The growth of our population, its increasing concentration in urban areas , the increasing complexity of our economy and our society as a result of the industrial revolution, have inevitably resulted in the growth of government itself. The resulting regulatory activities and governmental services have developed within the framework of the Federal system and have accrued to various levels of government, in accordance with the pressures of varying times and circumstances.

The division of responsibilities thus gradually established has been the subject of scrutiny and controversy for the past half century. There are, of course strongly held differences of opinion as to whether certain functions are assigned to the proper level of government. Not withstanding these differences of opinion, and however they may be resolved, we face the fact that the Federal system is performing today's governmental chores and that it is not doing so in all instances as effectively and efficiently as it might. As I have said, this has been a subject of considerable study for some time. One such study was made by the Commission on Intergovernmental Relations, also known as the Kestnbaum Commission, which was established by the Congress in 1953 and which issued its final report in June 1955. That study was concerned chiefly with an evaluation of the philosophy and principles of federalism.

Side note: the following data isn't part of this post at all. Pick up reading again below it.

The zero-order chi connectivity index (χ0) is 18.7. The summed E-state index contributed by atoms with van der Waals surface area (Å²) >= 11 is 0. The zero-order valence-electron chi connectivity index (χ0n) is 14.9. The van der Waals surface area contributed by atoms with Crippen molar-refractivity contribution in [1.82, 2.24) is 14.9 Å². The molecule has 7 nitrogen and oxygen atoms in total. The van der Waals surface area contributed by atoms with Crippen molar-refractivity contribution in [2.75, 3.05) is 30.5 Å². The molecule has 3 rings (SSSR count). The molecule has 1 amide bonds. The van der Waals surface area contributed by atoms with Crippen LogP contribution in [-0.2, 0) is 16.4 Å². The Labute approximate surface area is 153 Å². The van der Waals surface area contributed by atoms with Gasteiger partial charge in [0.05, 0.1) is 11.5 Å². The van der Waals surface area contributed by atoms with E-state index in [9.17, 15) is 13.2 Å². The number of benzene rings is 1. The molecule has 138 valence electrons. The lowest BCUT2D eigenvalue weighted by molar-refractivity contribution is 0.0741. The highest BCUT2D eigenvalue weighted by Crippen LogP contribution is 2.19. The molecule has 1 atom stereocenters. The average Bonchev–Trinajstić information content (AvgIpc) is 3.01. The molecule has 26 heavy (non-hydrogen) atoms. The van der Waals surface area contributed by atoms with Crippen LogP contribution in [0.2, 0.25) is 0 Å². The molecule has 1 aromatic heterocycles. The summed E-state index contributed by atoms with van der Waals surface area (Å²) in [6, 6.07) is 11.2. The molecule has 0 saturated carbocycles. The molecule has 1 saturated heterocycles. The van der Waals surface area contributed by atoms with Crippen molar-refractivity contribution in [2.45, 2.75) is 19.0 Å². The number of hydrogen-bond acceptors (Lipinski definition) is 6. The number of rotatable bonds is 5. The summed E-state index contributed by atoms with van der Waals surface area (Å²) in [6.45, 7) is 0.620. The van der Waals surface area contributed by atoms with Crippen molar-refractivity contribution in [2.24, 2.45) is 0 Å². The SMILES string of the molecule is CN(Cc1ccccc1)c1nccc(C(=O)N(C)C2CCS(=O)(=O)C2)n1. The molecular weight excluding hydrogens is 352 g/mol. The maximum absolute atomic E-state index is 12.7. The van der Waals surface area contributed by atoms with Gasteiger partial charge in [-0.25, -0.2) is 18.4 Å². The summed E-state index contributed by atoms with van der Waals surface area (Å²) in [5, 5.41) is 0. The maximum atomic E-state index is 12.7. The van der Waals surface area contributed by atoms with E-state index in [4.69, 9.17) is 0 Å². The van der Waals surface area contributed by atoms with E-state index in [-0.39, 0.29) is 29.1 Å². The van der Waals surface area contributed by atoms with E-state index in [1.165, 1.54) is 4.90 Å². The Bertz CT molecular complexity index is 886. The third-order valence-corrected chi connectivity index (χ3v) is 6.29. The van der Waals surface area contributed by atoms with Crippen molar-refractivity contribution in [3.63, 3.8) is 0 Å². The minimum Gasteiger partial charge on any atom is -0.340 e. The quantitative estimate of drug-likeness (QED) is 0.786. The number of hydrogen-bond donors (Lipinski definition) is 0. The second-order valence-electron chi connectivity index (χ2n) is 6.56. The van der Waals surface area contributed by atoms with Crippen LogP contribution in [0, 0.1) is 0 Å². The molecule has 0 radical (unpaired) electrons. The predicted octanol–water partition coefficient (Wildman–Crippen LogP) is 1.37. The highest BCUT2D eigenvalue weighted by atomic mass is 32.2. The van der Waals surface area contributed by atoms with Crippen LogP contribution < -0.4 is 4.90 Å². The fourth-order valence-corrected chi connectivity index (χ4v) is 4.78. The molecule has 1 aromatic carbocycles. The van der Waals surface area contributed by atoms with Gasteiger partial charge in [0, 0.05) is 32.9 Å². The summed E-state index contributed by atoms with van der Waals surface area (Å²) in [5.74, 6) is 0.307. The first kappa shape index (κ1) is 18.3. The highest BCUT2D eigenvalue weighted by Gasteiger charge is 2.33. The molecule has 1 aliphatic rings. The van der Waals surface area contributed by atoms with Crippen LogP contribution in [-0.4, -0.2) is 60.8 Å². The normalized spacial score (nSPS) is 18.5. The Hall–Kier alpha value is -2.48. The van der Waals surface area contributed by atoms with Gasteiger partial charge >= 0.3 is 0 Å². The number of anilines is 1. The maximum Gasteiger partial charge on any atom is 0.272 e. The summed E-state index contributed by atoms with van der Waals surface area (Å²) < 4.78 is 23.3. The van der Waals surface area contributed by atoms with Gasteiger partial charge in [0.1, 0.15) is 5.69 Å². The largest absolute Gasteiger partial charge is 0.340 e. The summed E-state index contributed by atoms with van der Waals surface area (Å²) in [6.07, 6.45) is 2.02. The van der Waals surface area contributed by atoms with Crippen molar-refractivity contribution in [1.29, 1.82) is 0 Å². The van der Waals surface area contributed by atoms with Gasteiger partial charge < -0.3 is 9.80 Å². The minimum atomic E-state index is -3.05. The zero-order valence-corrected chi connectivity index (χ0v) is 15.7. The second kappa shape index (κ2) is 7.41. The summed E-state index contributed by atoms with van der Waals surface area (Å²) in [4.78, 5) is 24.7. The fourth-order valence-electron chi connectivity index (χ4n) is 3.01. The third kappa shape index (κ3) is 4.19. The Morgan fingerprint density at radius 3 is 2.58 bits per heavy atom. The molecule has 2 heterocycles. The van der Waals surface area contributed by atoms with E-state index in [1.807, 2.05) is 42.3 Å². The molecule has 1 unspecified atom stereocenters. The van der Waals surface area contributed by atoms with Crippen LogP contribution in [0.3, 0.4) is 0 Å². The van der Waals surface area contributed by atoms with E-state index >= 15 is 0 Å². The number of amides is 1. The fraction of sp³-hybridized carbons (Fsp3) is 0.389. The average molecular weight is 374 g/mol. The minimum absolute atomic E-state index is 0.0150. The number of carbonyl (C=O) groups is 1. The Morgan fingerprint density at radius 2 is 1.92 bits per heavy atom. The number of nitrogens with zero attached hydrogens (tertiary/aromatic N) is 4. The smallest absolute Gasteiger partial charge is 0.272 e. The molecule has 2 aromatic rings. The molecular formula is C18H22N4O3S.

Another recent study, which is still in progress, is being conducted by the Joint Federal-State Action Committee which was organized pursuant to a recommendation by the President made to the Governors' conference on June 24, 1957. The express purpose of the Committee, made up of Governors and Federal officials, is to designate grant-aided functions which States are ready and willing to assume and to determine revenue adjustments needed to enable States to assume such functions.